Behold, the dog with the tail that never tires of wagging. A smallish, sporty dog, the Cocker Spaniel’s trademark look is its luxurious silky coat and dangly ears.
There are two strains of the Cocker Spaniel breed; working Cockers and show-types. Working Cocker Spaniels were originally bred as gundogs, with the stamina to run after game all day long. Show-types, as the name suggests, are bred for dog shows and are more compact. Both types share similar characteristics, with minor differences in temperament and appearance. Let’s take a look at the Cocker Spaniel.
Breed Group: Gundog
Coat length: Medium
Exercise: at least 2x 30-minute walks a day
Grooming required?: At least twice a week
The Cocker Spaniel – a gundog breed – originated in England and earned its name by driving the woodcock bird from its hiding place, making life easier for the hunter. They’re close relatives of Springer Spaniels – once sharing the same litter. Cockers were recognised as an independent breed in 1893, before then, Cockers and other Spaniels were treated as the same breed and known as Land Spaniels
Cocker Spaniels tend to live for more than 10 years, and sometimes as many as 15.
Cocker Spaniel characteristics
Loyal to their owners, playful and gentle natured, Cocker Spaniels make for very popular family dogs. Always up for a run around with children in the garden, or a cuddle on the sofa, these easy going happy dogs are also a good choice if you have cats.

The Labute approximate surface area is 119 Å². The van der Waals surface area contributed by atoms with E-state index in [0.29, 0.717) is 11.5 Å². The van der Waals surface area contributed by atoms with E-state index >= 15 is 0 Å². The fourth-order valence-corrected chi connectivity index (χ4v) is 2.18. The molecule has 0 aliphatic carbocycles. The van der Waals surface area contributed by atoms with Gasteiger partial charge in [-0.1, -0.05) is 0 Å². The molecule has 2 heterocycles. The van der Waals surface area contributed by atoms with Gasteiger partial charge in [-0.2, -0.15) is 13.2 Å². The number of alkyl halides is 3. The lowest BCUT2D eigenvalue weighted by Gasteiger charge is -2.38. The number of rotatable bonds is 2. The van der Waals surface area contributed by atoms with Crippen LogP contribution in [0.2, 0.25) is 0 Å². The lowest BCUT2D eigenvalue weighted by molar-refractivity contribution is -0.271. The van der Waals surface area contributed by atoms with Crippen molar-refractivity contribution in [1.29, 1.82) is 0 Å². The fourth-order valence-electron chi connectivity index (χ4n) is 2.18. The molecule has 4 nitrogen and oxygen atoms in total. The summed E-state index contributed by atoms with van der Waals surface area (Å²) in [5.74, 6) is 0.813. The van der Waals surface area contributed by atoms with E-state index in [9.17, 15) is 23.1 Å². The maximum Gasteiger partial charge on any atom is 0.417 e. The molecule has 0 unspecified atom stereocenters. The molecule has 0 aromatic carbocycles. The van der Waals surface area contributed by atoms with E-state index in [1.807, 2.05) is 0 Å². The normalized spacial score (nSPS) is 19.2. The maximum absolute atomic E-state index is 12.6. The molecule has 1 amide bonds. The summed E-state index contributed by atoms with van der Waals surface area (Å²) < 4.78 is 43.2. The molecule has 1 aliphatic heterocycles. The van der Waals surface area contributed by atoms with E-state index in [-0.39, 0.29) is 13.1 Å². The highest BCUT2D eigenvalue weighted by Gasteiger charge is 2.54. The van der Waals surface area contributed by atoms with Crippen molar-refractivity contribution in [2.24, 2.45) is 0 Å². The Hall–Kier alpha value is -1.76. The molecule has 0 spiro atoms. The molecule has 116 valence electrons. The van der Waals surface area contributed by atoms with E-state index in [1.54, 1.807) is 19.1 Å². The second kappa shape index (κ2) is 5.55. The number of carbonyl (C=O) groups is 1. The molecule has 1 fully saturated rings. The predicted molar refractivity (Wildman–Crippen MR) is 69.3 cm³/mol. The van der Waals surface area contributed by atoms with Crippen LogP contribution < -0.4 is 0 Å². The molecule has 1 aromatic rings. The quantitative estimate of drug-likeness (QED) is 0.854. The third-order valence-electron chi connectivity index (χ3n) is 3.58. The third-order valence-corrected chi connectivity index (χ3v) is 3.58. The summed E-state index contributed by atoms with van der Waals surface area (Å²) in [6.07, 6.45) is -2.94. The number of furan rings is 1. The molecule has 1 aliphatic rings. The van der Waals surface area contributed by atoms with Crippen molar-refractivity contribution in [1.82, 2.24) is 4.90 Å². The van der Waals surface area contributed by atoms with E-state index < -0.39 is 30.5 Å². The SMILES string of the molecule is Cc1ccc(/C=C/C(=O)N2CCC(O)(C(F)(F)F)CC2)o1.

Smart and energetic
Their background has hunting dogs means that they’re always up for a challenge, eager to learn new tricks and have bundles of energy. They’ll take as much energy as you can give them!
Working vs. Show
Working type Cockers bear a closer resemblance to the older gundog type of Spaniels. They tend to be slightly larger with slightly flatter heads and slightly shorter ears. Whereas both types are energetic, the working type usually have more stamina than the show type. The latter are bred with appearance in mind and breeders usually aim to breed dogs that match the Kennel Club standards. Be sure to check with a breeder which type they are breeding, as even the small differences can result in quite a different experience for an owner.
Eager to please, devoted and loyal, the highly intelligent Cocker will respond well to a calm but firm sense authority.
Cocker Spaniels are fairly easy to housebreak – as long as you maintain consistency from the beginning.
Where to find Cocker Spaniels
Cocker Spaniel Groups
Want to swap stories on the sprightly Cocker Spaniel? Find a group below.
The Cocker Spaniel Club
The Midland Cocker Spaniel Club
West of England Cocker Spaniel Club
London Cocker Spaniel Society
The Cocker Spaniel Breed Council
Adopt a Cocker
Find an approved Cocker Spaniel breeder below.
Kennel Club Assured Breeders
Do you own a Cocker Spaniel?
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